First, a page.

Food + Drink

Seasonal Goodness

Take advantage of spring’s bounty and enjoy the enhanced flavors of locally sourced foods.

How does that Byrds song go?

“To everything there is a season and a time to every purpose, under Heaven…a time to plant, a time to reap.”

The best time to reap — and enjoy — fresh fruits and vegetables is when they are in season. Like the anticipated sweet strawberries that kick-start our summer in June or the juicy ripe tomatoes hot off the vine in July. And let’s not forget those crisp apples on a breezy September afternoon. Yum …

So what seasonal goodness should we be looking for right now in our local markets? 

April brings us fresh leafy greens, wild mushrooms, tender asparagus and perennial herbs.

“Food in season just tastes better,” says Leslie Schaller, business and governance coordinator of Casa Nueva restaurant in Athens. “Whether you grow it in your own garden, or purchase it at a local farmers market or co-op, it’s exciting to eat timely, seasonal food. It helps you become in tune with the natural world, enjoying its tempo, while enjoying the local food culture.”

The folks at Casa Nueva have been enjoying this camaraderie for 25-plus years. The restaurant’s close relationship with the Athens Farmers Market, as well as local farmers and the local economy, has created a trust that is an important feature of direct agricultural marketing. It’s also made it possible for Casa Nueva to add fresh, seasonal flavors to the menu.

“We believe in the local economy,” says Schaller. “While the global marketplace allows us to buy virtually any food at any time, that’s not a sustainable option that will help the environment and develop our community. … Eating local serves up fresh, ripened-on-the-vine, healthy alternatives to produce harvested unripe, then treated with chemicals and ripened during shipping. It serves a big role in bringing folks back to seasonal flavor, which has a direct correlation to the increase in local farmers markets.”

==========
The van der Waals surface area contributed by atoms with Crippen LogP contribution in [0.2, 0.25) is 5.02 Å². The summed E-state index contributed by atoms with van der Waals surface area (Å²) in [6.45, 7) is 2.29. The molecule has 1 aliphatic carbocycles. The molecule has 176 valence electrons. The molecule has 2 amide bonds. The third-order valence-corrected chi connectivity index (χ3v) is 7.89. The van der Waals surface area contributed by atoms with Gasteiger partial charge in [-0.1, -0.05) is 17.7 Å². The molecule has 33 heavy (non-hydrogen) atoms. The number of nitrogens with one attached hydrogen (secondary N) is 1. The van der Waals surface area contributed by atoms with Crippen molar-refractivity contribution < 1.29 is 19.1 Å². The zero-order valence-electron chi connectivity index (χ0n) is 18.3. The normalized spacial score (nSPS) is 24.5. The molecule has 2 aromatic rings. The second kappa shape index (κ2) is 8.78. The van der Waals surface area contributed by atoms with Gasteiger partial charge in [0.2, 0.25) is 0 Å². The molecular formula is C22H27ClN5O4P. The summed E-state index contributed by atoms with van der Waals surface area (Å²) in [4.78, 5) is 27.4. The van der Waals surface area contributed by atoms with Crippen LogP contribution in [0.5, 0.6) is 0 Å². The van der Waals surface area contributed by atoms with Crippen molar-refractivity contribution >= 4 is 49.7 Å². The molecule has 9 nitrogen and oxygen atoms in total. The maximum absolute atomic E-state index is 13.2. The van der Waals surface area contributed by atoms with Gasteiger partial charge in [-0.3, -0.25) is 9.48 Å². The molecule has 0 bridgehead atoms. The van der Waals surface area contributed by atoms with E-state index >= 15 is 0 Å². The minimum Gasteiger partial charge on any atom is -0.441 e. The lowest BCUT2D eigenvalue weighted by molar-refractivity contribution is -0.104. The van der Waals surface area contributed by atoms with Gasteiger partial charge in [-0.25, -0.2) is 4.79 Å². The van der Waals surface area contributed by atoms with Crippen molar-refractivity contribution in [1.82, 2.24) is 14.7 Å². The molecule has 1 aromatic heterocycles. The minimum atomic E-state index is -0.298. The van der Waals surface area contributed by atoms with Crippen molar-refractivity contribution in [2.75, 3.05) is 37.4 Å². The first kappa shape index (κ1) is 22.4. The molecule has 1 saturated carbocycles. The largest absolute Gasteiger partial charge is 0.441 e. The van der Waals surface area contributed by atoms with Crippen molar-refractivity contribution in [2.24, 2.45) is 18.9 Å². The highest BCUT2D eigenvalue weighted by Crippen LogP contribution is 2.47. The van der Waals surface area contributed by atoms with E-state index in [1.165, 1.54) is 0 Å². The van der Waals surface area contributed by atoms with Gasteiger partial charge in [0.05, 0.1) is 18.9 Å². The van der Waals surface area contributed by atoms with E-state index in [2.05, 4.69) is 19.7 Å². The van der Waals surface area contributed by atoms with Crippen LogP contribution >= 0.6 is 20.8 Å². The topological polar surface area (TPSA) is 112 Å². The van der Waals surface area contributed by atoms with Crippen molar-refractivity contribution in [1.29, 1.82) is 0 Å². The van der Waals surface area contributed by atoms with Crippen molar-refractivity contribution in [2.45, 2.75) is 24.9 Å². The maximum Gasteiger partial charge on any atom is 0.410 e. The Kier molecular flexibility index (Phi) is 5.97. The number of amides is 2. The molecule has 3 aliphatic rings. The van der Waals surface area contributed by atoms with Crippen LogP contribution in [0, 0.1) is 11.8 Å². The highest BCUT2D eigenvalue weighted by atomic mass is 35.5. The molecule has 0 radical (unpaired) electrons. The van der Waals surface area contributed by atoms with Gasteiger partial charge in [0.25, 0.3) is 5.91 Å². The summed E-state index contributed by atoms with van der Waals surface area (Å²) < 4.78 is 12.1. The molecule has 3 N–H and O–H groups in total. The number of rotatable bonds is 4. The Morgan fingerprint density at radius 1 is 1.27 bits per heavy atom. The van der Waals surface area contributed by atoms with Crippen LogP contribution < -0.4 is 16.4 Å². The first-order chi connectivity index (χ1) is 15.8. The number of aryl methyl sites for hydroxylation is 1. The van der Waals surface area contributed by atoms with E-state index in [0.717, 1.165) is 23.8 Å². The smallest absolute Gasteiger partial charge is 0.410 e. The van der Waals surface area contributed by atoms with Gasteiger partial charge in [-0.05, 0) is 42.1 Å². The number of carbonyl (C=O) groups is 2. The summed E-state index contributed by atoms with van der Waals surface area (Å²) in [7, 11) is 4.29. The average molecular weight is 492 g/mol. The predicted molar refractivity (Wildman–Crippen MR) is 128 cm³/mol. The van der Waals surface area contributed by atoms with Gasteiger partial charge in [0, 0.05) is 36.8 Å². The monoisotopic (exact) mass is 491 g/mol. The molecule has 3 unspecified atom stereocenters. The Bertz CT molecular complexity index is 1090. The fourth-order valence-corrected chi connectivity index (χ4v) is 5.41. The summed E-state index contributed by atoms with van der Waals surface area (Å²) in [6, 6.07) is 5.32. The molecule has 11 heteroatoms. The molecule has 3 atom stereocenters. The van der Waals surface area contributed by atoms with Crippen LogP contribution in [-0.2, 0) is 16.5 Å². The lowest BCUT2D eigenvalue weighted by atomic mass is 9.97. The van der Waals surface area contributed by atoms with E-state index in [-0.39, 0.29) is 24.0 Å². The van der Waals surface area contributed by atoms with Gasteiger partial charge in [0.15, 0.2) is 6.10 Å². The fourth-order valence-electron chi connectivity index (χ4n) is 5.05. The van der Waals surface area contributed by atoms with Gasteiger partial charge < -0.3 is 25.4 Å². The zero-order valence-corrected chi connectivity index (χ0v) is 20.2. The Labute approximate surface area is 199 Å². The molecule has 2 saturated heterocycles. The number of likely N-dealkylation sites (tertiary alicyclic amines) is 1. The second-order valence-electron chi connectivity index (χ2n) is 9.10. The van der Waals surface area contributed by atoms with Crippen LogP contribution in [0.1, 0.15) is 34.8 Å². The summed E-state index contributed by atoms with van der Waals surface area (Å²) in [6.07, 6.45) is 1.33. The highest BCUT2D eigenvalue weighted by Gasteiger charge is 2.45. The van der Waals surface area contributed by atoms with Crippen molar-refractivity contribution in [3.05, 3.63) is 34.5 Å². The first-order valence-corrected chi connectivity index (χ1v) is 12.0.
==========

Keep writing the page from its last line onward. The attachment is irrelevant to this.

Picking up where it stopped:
According to the USDA’s 2011 National Farmers Market Directory, more and more farmers are marketing their products directly to consumers. In fact, according to the USDA, Ohio has experienced a rapid growth, adding 278 markets last year, up 31 percent from 2010, a solid indicator of the staying power of local and regional foods.

“There is a disconnect when people are away from the land,” says Phillip Nabors, owner of Mustard Seed Markets in Solon and Montrose, stores that promote more than 30 primary farmers’ produce within 40 miles of the stores.
“We’re committed to local, organic produce. My wife and I have always had a garden. It warms the spirit to grow and eat your own seasonal food,” Nabors adds.

Eating locally produced food also helps consumers understand its natural, physical state. Many grocery stores, for example, have “beauty” standards — if, say, an orange is not bright enough, or an apple is not perfectly shaped, they are left unharvested or are disposed of by the grower, creating a lot of waste. 

“Eating the ugly fruit can be pretty good,” says Nabors. “That’s part of the disconnect people have … understanding what an apple may look like in its natural state, without the chemically produced uniformity of ‘cosmetically’ beautiful fruit. It’s the access to nature that local, seasonal food provides.”